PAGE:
The battle lines in the anti-Mandal agitation of the early 1990s were clear: Those against quotas called themselves “pro-merit”, with supporters being dubbed “casteist”, a label that became synonymous with “anti-merit”, reinforcing the stereotypical equation of upper-caste status with merit or ability. Even though the proximate cause of the turmoil was the extension of quotas to OBCs at the Central government level, the anti-reservation agitation attacked the policy in its entirety, including publicly mocking the constitutionally mandated quotas for SCs and STs.
Coming on the heels of the anti-reservation agitations in Gujarat in the mid-1980s, the dominant discourse of the time condemned reservations and those that used them. The need for reservations was seen as a public display of weakness, an admission of inadequacy, of lack of intrinsic “merit”, a dependence on the state that could only be pitied.
As the public sector was retreating, the domestic economy was increasingly becoming globalised, the loosening of state control and growing privatisation were expected to open up new opportunities for advancement, both by increasing the size of the pie (via sustained higher growth), and by introducing new types of jobs. The anti-quota discourse blended in seamlessly with this optimism — who needs reservations in the dark and dingy public sector when there is a shining new world outside?
Clearly the events of the last decade and a half didn’t deliver the promised prosperity, not sufficiently anyway, for the state sector to lose its allure permanently. The ferocity with which dominant castes — Patidars in Gujarat, Jats in Haryana, Kapus in Andhra Pradesh — have turned towards the state and the public sector, demanding access to jobs and higher education, indicates that the fortunes of a large proportion of these communities didn’t swing upwards adequately.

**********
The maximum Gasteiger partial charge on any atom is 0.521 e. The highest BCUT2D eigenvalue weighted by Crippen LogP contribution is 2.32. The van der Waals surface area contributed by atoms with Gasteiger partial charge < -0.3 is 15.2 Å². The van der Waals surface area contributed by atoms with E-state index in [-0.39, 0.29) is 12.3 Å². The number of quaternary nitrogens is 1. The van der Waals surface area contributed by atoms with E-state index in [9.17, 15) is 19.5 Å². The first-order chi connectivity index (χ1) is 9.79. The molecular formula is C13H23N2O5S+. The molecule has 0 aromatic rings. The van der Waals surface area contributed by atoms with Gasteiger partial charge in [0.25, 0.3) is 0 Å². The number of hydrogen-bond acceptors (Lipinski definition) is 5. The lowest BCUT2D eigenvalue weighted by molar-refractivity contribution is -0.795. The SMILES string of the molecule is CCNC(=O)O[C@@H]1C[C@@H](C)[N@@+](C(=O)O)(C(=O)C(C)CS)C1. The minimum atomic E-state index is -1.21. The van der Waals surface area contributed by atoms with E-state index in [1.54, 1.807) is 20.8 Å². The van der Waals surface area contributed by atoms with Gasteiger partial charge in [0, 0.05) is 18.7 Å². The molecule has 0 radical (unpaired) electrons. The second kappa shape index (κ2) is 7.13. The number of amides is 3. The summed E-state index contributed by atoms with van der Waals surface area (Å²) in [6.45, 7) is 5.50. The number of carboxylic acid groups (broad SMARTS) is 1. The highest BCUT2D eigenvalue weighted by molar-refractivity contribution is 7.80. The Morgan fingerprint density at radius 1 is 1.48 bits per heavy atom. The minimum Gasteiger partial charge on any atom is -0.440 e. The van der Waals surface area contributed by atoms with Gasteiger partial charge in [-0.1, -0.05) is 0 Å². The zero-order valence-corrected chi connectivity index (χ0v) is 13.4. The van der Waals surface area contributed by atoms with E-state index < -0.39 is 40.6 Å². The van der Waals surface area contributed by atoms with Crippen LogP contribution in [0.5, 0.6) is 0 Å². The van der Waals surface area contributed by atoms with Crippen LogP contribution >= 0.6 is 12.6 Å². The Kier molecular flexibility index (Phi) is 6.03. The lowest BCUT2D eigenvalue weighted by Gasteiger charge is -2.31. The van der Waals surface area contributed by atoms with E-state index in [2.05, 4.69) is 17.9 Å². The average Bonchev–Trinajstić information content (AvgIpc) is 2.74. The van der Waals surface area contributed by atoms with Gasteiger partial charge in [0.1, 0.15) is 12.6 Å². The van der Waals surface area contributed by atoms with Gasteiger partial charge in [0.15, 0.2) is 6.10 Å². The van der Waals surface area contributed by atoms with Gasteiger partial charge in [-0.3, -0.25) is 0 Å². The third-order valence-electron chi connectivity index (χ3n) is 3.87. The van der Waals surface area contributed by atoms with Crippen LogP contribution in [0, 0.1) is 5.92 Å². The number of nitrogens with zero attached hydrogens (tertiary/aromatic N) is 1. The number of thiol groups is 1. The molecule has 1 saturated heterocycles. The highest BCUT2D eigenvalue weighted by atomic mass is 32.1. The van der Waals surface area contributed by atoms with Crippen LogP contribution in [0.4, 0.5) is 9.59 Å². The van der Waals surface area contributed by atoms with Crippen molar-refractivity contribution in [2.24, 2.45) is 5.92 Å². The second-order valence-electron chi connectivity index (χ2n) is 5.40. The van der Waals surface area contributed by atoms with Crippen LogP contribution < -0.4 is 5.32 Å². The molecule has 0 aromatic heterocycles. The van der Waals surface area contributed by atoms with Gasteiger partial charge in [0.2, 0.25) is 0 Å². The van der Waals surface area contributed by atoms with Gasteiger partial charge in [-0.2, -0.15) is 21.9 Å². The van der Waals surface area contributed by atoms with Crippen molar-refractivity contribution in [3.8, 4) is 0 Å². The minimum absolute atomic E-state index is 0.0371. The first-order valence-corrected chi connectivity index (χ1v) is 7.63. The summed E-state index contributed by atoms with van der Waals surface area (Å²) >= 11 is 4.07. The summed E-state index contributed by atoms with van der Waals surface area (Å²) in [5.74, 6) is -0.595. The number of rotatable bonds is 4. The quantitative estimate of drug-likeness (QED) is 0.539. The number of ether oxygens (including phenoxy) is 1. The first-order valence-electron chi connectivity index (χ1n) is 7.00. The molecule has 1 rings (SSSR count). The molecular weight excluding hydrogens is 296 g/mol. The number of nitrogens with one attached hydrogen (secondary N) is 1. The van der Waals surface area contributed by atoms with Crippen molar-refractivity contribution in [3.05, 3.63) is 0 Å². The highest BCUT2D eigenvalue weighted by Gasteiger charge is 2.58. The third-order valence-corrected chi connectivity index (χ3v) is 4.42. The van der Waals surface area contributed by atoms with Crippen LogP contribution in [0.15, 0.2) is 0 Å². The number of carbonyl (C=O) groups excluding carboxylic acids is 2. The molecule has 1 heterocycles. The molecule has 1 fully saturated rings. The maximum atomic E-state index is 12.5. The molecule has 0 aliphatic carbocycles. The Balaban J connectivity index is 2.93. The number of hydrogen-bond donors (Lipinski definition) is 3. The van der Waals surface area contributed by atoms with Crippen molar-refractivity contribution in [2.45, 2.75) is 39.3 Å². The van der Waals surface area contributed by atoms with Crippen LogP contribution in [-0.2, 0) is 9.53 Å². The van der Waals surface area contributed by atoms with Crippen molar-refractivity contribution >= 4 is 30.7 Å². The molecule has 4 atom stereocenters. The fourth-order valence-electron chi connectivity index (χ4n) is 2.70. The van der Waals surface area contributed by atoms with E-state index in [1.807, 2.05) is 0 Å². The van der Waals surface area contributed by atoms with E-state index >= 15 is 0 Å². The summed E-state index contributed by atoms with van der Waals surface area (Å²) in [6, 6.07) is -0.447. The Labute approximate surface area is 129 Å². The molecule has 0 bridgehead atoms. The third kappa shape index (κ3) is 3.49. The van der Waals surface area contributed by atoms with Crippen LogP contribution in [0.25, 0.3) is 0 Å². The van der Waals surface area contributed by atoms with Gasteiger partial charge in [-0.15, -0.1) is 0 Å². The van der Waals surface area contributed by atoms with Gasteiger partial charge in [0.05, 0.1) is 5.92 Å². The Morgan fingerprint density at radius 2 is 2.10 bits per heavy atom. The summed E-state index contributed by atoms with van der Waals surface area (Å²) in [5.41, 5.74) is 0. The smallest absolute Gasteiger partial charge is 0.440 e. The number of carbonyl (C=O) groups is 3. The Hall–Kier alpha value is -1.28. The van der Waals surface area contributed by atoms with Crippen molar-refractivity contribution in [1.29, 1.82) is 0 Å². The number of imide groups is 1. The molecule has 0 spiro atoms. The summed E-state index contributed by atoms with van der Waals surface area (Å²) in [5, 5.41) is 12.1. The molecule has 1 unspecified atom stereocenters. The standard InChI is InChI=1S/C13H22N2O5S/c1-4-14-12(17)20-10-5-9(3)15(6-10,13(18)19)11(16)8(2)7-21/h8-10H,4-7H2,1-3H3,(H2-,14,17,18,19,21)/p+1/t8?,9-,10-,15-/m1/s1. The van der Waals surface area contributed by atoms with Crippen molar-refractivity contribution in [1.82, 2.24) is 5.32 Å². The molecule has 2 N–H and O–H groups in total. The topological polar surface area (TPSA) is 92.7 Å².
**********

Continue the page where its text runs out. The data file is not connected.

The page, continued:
The irony of this new quota rush among the dominant castes is obvious. One, the earlier insistence on quotas being for the weak or the incompetent has been abandoned. Two, if we examine which communities benefited from the liberalisation and globalisation of the economy, these have overwhelmingly been the upper and dominant castes. The new avenues that did open up were, by and large, cornered by those who were able to take advantage of the new opportunities — namely, those with English language and technical skills. The existing evidence does not point towards a reduction, over the last 15 years, of historical inter-caste disparities. Thus, while not all members of these groups benefited from market-led development, those that did belonged overwhelmingly to the upper, dominant castes.
Affirmative action has been the predominant mechanism to desegregate the elite, to increase the presence of marginalised groups in decision-making positions. As the role of the state shrinks, so does the redistributive potential of affirmative action. The new quota rush by the not-backward communities ends up eroding this already limited, continuously dwindling, entitlement for Dalits and Adivasis.
The loud, forceful and violent demand for quotas by the dominant castes runs parallel to the state’s exhortations to Dalits to turn towards self-employment, as if that is a panacea for discrimination. My research with Smriti Sharma shows that Dalits and Adivasis face discrimination in the business sector as well. However, given these multiple demands, how should we identify individuals/ groups/ communities that need a special push to achieve substantive equality? This question can (and should) only be answered empirically. Do large data sets reveal persistent, contemporary, significant disparities and discrimination by caste? Yes, and so caste is indeed a major axis of disadvantage. However, in order to make quotas truly commensurate with backwardness, the criteria for eligibility and the assessment process should be transparent, which is only possible with publicly available detailed caste-level data. The 2014 National Commission for Backward Classes study already rejected the Jats’ claim to backwardness. The government should reiterate these results and reaffirm the original purpose of affirmative action — to translate legal or formal equality into substantive equality by focusing the policy on the most marginalised.
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